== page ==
Sen. John Hoeven tells Bloomberg news that his sources in Washington say President Obama will reject Keystone XL during the August recess. He won’t identify them, And the White House and State Department had no comment on the matter.
The most interesting part of the article is the response from TransCanada.
“If indeed these rumors are true with what Senator Hoeven has said today, it’s a victory for our opponents,” James Millar, a TransCanada spokesman, said Tuesday by phone. “We would simply be making a choice of saying ‘Yes’ to oil from Iran and Venezuela and ‘No’ to oil from Canada and the U.S. Bakken.”
That’s just some old-fashioned scaremongering. We’re all supposed to wet ourselves over the prospect of getting oil from scary bad people in Iran and Venezuela.
Another way to frame the issue is, we’re saying no to allowing our vital economic and environmental resources to be placed in perpetual risk for the profit of foreign corporations. If you ask me, the very real threat of contaminating the Ogallala Aquifer is far more frightening than phantom fears of Venezuela and Iran.
Another interesting comment comes from a Canadian market analyst.
“The earliest we’ll now see it, we think, is in 2018” under the next U.S. president, said Patrick Kenny, an analyst at National Bank Financial in Calgary. “That’s why Canada and TransCanada have gone with this Plan B.”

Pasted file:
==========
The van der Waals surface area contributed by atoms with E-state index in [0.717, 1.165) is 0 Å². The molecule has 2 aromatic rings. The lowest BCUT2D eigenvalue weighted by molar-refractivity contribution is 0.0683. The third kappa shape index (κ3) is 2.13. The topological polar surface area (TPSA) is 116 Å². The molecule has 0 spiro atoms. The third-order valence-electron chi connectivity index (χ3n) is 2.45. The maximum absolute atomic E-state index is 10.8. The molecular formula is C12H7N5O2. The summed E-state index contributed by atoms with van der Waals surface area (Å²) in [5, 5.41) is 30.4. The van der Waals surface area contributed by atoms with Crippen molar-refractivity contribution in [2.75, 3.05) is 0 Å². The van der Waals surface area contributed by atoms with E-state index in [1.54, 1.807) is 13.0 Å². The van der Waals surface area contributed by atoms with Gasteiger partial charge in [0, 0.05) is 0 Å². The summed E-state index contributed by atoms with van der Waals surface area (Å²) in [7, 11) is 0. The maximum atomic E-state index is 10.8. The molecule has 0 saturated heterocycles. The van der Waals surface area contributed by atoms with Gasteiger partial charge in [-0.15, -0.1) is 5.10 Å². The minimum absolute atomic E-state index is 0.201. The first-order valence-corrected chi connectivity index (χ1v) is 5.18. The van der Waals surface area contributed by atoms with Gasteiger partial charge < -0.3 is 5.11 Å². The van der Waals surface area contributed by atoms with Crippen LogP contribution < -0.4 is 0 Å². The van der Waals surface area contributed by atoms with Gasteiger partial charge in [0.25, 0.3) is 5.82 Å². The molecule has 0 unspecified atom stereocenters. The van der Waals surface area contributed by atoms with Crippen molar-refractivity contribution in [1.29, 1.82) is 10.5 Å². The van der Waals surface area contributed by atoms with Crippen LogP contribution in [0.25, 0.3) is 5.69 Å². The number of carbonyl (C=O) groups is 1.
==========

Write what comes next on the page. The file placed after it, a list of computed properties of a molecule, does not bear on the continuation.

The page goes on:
“Plan B” involves every other effort to get tar sands oil to the global market. The Energy East pipeline, Enbridge’s Line 61 project in Wisconsin, and the effort to convince First Nations peoples in British Columbia to sacrifice their homes and livelihoods for Big Oil’s profits are ongoing projects.
But what about this “under the next U.S. president” thing? Obviously, a Republican president would be very likely, if not completely dead-on certain, to approve Keystone XL in whatever form it takes after Obama’s rejection (which, you’ll note, we predicted in April). But what gives TransCanada the idea that a Democratic president would be willing to approve it?
Let’s hope Hillary Clinton’s unwillingness to express an opinion on the matter isn’t a clue.